Once on Dry Land

Nasrudin and his son were out fishing when a whirlwind appeared on the horizon.

‘God,’ pleaded the Mulla, ‘spare our flimsy craft and I will reward a needy man with a camel the size of a house!’

‘Father, how will you find a camel that large?’

‘I will worry about that once we are on dry land.’

The World of Nasrudin Idries Shah, Octagon Press

A fishing boat on the shore

House Calls

Nasrudin was collecting firewood in the mountains. He was cursing himself for having travelled so far from home without having thought to pack anything to eat, when a stranger appeared and cried:

‘My brother is very ill. Where can I find a doctor?’

‘I am a doctor,’ replied Nasrudin, and he was immediately led to the patient’s house. On entering, he was given a large bowl of pulao and a pot of green tea. When he had finished his meal, he turned his attention to the sick man.

‘Cover him with more blankets and place his feet in iced water,’ he told the patient’s wife before leaving the house.

He had hardly gone a few yards when the man caught up with him.

‘So much for your medical advice! My brother has just expired!’

‘That is unfortunate,’ replied Nasrudin, ‘but look on the bright side. If I had not had that pulao, I might have died too.’

The World of Nasrudin Idries Shah, Octagon Press

A donkey with a load of firewood

Different Paths

You are a great mystic,’ said one of Nasrudin’s pupils. ‘Surely you will know why men take different paths through life instead of all following one true path.’

‘Simple,’ replied his teacher. ‘If everyone followed the same path, we would all end up in the same place, the balance of the world would be tipped, and we would all be thrown into the ocean.’

The World of Nasrudin Idries Shah, Octagon Press

The ocean

In my Own Time

The Angel of Death came to Nasrudin one day and announced:

‘Your time has come, Mulla! Prepare to be taken to the other world.’ Trembling and shaking with fear, his face as white as a sheet, Nasrudin managed to choke out a few words:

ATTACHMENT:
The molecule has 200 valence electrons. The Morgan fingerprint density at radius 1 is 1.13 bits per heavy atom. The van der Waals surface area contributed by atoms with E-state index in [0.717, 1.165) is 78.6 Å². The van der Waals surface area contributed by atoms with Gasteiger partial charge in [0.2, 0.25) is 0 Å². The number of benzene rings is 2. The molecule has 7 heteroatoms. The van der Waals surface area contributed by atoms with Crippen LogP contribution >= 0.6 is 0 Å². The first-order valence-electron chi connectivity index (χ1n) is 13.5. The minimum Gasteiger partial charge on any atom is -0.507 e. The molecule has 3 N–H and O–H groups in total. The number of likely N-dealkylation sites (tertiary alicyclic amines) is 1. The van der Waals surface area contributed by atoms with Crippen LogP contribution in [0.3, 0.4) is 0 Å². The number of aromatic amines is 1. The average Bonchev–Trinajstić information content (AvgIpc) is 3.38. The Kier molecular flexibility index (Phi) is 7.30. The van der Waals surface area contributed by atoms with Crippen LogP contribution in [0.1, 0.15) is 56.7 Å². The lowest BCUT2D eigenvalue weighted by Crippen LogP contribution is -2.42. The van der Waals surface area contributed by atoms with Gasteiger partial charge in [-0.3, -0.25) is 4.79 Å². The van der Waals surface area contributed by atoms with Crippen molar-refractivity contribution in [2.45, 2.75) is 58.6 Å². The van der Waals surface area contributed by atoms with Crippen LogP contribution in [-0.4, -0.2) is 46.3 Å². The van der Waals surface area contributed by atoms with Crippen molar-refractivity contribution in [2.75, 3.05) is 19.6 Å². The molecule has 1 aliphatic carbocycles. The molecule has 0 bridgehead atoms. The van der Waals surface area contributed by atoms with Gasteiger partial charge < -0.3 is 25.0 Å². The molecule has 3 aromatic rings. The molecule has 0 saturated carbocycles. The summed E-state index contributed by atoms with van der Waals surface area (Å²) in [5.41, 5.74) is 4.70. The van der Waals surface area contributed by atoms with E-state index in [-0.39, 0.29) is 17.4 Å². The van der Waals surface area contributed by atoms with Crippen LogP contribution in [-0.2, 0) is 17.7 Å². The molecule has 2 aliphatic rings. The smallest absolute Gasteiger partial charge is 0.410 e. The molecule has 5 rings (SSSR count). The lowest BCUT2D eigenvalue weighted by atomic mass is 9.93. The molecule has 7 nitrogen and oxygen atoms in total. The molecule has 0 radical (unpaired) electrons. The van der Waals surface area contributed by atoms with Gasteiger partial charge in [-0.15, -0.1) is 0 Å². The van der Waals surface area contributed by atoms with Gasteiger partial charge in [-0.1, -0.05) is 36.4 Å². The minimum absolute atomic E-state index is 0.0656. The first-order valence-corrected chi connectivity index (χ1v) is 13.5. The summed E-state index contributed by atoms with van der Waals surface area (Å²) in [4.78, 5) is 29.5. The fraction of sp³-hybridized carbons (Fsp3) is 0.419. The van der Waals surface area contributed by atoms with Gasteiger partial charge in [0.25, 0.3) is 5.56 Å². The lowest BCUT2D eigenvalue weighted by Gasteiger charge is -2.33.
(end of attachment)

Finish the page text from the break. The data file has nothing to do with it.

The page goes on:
‘My life has been spent blaspheming, and generally poking fun of religion at every possible opportunity. But I am a Muslim, and wish that I could have one last chance to prove that all my past misdemeanours are deeply regretted.’

‘What chance do you want?’ asked the angel.

‘If I could be spared the time to perform five prayers before my death,’ sighed Nasrudin, ‘I am sure I would go peacefully on my way.’

‘Very well,’ replied the angel, ‘I will return this time tomorrow when you have performed your five prayers.’ And he disappeared. Next day he arrived at the appointed time.

‘You have had your extra day of life, Nasrudin. Now you must come with me.’

‘Did you not promise to allow me to perform my five prayers before my death?’

‘That is so.’

‘Well I have performed only two.’

‘And when will you say the rest?’

‘In my own time.’

The World of Nasrudin Idries Shah, Octagon Press

The Angel of Death

No Consideration

Nasrudin rushed home one evening and called his wife.

‘I have invited the judge and his wife for supper and they will be arriving any moment! Go and bake some pies.’

‘You never consider me,’ grumbled his wife. ‘I have spent the whole day cleaning and I am exhausted. And anyway, we have very little flour left.’

‘Then make the pies very small,’ replied Nasrudin.

The World of Nasrudin Idries Shah, Octagon Press

Russian Pies

Can Good Turns Be Accidental?

Nasrudin’s donkey ran towards a pool to drink. The sides were very steep, and it was just about to over-balance and fall in when frogs began to croak loudly from the water.

This so frightened the ass that it reared up, and by this means was able to save itself.

Nasrudin threw a handful of money into the water, crying,

‘Frogs, you did me a good turn. Here is something for you to celebrate with.’

The Exploits of the Incomparable Mulla Nasrudin Idries Shah, Octagon Press

Frogs in a pond

The forester

The forester was rather surprised to see such an unlikely figure as Nasrudin applying for a job.

‘I’ll give you a chance,’ he said, ‘although you don’t look the type who could fell trees. Take this axe and chop down as many trees as you can from that plantation.’

After three days Nasrudin reported to him.

‘How many trees have you felled?’

‘All the trees in the plantation.’

The forester looked, and sure enough there were no trees left. Nasrudin had done as much work as would be expected from thirty men.

‘But where did you learn to chop trees at that rate?’

‘In the Sahara desert.’

‘But there aren’t any trees in the Sahara!’

‘No, there aren’t now,’ said Nasrudin.

The Subtleties of the Inimitable Mulla Nasrudin Idries Shah, Octagon Press

Stacked logs

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